A federal judge on Friday blocked a new, first-of-its-kind law in Tennessee that requires businesses to post a warning sign if they allow transgender people to use the bathroom of their choice.

Governor Bill Lee, a Republican, signed the bill into law in May.

U.S. District Judge Aleta A. Trauger said that the law compels business owners “to say something that they do not wish to say, in furtherance of a message they do not agree with.”

The law mandates a sign that reads: “NOTICE: This facility maintains a policy of allowing the use of restrooms by either biological sex, regardless of the designation on the restroom.”

Plaintiffs in the case are a group of business owners in Nashville and Chattanooga who object to the sign's message. They argued that the law violates the First Amendment.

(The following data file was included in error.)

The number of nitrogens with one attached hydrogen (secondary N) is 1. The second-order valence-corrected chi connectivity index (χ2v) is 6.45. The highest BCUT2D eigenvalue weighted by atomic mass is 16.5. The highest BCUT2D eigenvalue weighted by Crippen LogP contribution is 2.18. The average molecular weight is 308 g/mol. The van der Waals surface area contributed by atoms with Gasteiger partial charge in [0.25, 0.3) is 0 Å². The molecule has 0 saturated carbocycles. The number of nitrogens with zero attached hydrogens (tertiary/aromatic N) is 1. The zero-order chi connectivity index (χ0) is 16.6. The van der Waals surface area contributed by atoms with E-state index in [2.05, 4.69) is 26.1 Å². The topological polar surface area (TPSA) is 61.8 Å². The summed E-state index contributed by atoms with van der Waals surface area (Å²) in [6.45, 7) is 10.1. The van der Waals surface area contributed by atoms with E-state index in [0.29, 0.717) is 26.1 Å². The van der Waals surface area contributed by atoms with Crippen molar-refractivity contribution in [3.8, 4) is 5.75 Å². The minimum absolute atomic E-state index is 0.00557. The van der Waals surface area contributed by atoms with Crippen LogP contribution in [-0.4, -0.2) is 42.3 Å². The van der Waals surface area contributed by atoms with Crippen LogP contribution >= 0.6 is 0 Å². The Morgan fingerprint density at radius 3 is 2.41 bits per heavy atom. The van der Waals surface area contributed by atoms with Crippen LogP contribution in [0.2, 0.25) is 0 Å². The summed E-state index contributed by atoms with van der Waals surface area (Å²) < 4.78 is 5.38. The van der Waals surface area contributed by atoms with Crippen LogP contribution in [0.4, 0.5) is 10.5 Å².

Plaintiffs were represented by the ACLU of Tennessee.

“Forcing businesses to display a stigmatizing message for political expedience is unconstitutional,” said Hedy Weinberg, ACLU of Tennessee executive director. “Furthermore, by targeting the transgender community, these government-mandated signs marginalize and endanger transgender individuals. Tennessee should be embracing and protecting all Tennesseans, not passing unconstitutional discriminatory laws.”

Kye Sayers, owner of Sanctuary, a performing arts and community center in Chattanooga and a plaintiff in the lawsuit, said that the signs “would have damaged our businesses and the environment we have tried to create for our community, customers, and staff.”